Many of the campers posting reviews and photos are regular visitors as part of The Dyrt community, Smith says, and the veterans become “Rangers,” “Guides” and “Legends” on the site. Employees are encouraged with bonuses to go camping and submit reports.
Nearly 40,000 campgrounds are already listed on the app, and two of the new job positions will help add even more.
“We’re looking for some tech people, mobile developers ... We’re looking for brand people, for marketing people. We are hiring email marketing managers ... It’s all across the board,” Smith noted of the new positions.
Amy Godwin, who started with The Dyrt as a camper submitting reports, has now worked her way up to manager of customer success for the company, dealing with questions, concerns and complaints from campers and campground managers. She’s doing the job from home in Nevis, Minnesota.
“I started by entering a contest they were having and then just kept sending in reports and talking to them and keeping in contact,” Godwin said.
While The Dyrt started with a strict policy requiring employees to work at the Portland headquarters, the pandemic opened the manager’s eyes to the value of remote work, especially for an outdoor-themed company.
“Camping, first and foremost, is a requirement here. You have to have the passion for the outdoors to work for this company. But then also be able to do your job, of course,” Godwin said. “The best part is we have people doing this from all over … From their home in Nevis or a van on the road … I think that’s what makes The Dyrt work so well.”
Godwin now uses The Dyrt to market her glamping-style 1905 wooden caboose that she rents out.
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There is no advertising mixed in with campground reviews, Dyrt users will note. Smith said ads detract from outdoor app and website experiences. Like many tech startups, the making-money part has tracked behind popularity. The Dyrt made a little revenue by taking a fee for campsite bookings made through the app. But the company didn’t start making serious revenue until late 2019, when it rolled out The Dyrt Pro.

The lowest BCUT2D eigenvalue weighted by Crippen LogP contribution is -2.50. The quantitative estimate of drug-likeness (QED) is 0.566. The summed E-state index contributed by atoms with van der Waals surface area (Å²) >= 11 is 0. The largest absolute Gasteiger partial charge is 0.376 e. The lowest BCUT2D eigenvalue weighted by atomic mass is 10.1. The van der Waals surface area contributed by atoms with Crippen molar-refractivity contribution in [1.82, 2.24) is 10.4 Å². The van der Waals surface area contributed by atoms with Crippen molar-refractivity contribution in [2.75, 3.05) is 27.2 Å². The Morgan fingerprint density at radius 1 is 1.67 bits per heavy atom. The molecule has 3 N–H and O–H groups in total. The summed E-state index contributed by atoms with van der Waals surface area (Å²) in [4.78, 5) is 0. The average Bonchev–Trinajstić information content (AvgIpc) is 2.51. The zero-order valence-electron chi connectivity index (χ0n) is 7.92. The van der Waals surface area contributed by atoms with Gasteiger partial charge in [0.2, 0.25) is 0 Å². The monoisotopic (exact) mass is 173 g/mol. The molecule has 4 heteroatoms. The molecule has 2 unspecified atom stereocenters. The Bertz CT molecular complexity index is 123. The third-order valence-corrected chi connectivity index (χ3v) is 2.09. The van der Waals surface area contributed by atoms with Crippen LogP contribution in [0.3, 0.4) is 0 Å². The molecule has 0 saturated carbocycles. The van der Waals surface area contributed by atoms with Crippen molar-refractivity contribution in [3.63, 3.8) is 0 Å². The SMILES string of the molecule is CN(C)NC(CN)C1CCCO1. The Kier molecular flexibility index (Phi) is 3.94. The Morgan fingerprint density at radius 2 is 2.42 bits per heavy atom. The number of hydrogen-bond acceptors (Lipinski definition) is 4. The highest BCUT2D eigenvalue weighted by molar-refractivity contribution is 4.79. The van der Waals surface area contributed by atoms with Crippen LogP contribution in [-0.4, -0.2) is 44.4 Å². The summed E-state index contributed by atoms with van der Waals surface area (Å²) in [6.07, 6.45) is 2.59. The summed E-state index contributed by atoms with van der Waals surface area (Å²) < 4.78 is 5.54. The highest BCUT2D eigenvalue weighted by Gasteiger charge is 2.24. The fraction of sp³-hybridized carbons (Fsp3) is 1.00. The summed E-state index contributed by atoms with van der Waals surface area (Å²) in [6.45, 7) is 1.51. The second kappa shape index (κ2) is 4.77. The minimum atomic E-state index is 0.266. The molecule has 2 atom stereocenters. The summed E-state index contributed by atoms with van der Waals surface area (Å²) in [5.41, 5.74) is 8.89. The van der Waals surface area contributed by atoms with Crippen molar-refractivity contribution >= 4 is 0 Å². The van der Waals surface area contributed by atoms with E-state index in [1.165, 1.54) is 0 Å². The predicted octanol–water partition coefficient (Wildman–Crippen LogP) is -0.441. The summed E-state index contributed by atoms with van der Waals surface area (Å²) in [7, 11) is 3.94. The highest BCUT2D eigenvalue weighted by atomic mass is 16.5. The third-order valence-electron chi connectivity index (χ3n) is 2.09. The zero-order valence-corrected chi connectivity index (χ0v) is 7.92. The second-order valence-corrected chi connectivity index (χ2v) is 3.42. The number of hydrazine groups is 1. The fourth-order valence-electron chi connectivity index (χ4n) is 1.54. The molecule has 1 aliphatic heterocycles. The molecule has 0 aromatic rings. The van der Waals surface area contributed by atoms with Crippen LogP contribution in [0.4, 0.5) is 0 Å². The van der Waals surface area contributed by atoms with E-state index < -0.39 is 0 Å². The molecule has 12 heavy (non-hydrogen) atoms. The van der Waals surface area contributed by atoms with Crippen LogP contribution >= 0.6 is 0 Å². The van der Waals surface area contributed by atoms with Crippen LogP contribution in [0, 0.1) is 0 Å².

For $36 a year, subscribers get the basic Dyrt services along with offline access (for when you are out of cellphone reach approaching that remote campsite) as well as trip-planning services, discounts at some campgrounds, online maps and more.
Nearly 500 people are now buying The Dyrt Pro every day, Smith said.
Smith said she sees growth for The Dyrt not just from more Americans camping, but future expansion in Canada, Europe and other places.
“We can become the camping app for everyone,” she said. “The world is the limit.”
The dirt on The Dyrt
- The basic Dyrt app is free to download on Apple iOS or Google Android. The Dyrt Pro costs $36 annually.
- To check out the 30 job positions now open at The Dyrt, go to the-dyrt.breezy.hr .
John Myers reports on the outdoors, environment and natural resources for the Duluth News Tribune. He can be reached at firstname.lastname@example.org.
This story was edited at 12:07 a.m. on Oct. 17 to correct the spelling of Amy Godwin's name, Kevin Long's hometown and title and Sarah Smith's title. It was originally posted at noon on Oct. 15.